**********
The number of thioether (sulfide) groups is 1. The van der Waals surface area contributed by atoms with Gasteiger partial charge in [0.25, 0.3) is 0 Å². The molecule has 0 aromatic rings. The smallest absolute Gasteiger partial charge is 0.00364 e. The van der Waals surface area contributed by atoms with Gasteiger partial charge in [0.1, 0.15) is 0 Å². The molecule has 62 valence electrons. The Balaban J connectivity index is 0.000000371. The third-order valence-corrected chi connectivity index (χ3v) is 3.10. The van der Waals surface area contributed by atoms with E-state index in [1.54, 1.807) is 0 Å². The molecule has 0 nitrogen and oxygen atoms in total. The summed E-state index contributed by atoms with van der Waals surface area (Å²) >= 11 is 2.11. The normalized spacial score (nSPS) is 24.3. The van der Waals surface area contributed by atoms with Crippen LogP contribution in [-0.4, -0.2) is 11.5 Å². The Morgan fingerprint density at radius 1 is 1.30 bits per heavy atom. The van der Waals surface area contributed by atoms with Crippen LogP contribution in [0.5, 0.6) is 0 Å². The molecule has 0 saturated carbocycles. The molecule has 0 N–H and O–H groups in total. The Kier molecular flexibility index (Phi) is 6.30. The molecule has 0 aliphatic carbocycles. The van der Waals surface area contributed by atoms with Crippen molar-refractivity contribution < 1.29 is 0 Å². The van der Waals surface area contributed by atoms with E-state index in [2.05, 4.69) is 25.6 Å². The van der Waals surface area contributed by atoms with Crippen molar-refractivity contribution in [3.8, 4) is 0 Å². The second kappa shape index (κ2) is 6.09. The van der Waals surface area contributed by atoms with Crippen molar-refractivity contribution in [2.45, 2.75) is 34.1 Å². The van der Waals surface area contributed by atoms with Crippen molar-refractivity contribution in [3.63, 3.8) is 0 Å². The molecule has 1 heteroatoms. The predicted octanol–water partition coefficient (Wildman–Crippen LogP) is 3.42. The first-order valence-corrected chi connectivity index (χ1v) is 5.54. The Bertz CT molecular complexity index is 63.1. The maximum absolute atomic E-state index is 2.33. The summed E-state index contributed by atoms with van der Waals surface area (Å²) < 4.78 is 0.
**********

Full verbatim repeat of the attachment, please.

The number of thioether (sulfide) groups is 1. The van der Waals surface area contributed by atoms with Gasteiger partial charge in [0.25, 0.3) is 0 Å². The molecule has 0 aromatic rings. The smallest absolute Gasteiger partial charge is 0.00364 e. The van der Waals surface area contributed by atoms with Gasteiger partial charge in [0.1, 0.15) is 0 Å². The molecule has 62 valence electrons. The Balaban J connectivity index is 0.000000371. The third-order valence-corrected chi connectivity index (χ3v) is 3.10. The van der Waals surface area contributed by atoms with E-state index in [1.54, 1.807) is 0 Å². The molecule has 0 nitrogen and oxygen atoms in total. The summed E-state index contributed by atoms with van der Waals surface area (Å²) >= 11 is 2.11. The normalized spacial score (nSPS) is 24.3. The van der Waals surface area contributed by atoms with Crippen LogP contribution in [-0.4, -0.2) is 11.5 Å². The Morgan fingerprint density at radius 1 is 1.30 bits per heavy atom. The van der Waals surface area contributed by atoms with Crippen LogP contribution in [0.5, 0.6) is 0 Å². The molecule has 0 saturated carbocycles. The molecule has 0 N–H and O–H groups in total. The Kier molecular flexibility index (Phi) is 6.30. The molecule has 0 aliphatic carbocycles. The van der Waals surface area contributed by atoms with Crippen molar-refractivity contribution < 1.29 is 0 Å². The van der Waals surface area contributed by atoms with E-state index in [2.05, 4.69) is 25.6 Å². The van der Waals surface area contributed by atoms with Crippen molar-refractivity contribution in [3.8, 4) is 0 Å². The second kappa shape index (κ2) is 6.09. The van der Waals surface area contributed by atoms with Crippen molar-refractivity contribution in [2.45, 2.75) is 34.1 Å². The van der Waals surface area contributed by atoms with Crippen molar-refractivity contribution in [3.63, 3.8) is 0 Å². The molecule has 1 heteroatoms. The predicted octanol–water partition coefficient (Wildman–Crippen LogP) is 3.42. The first-order valence-corrected chi connectivity index (χ1v) is 5.54. The Bertz CT molecular complexity index is 63.1. The maximum absolute atomic E-state index is 2.33. The summed E-state index contributed by atoms with van der Waals surface area (Å²) < 4.78 is 0.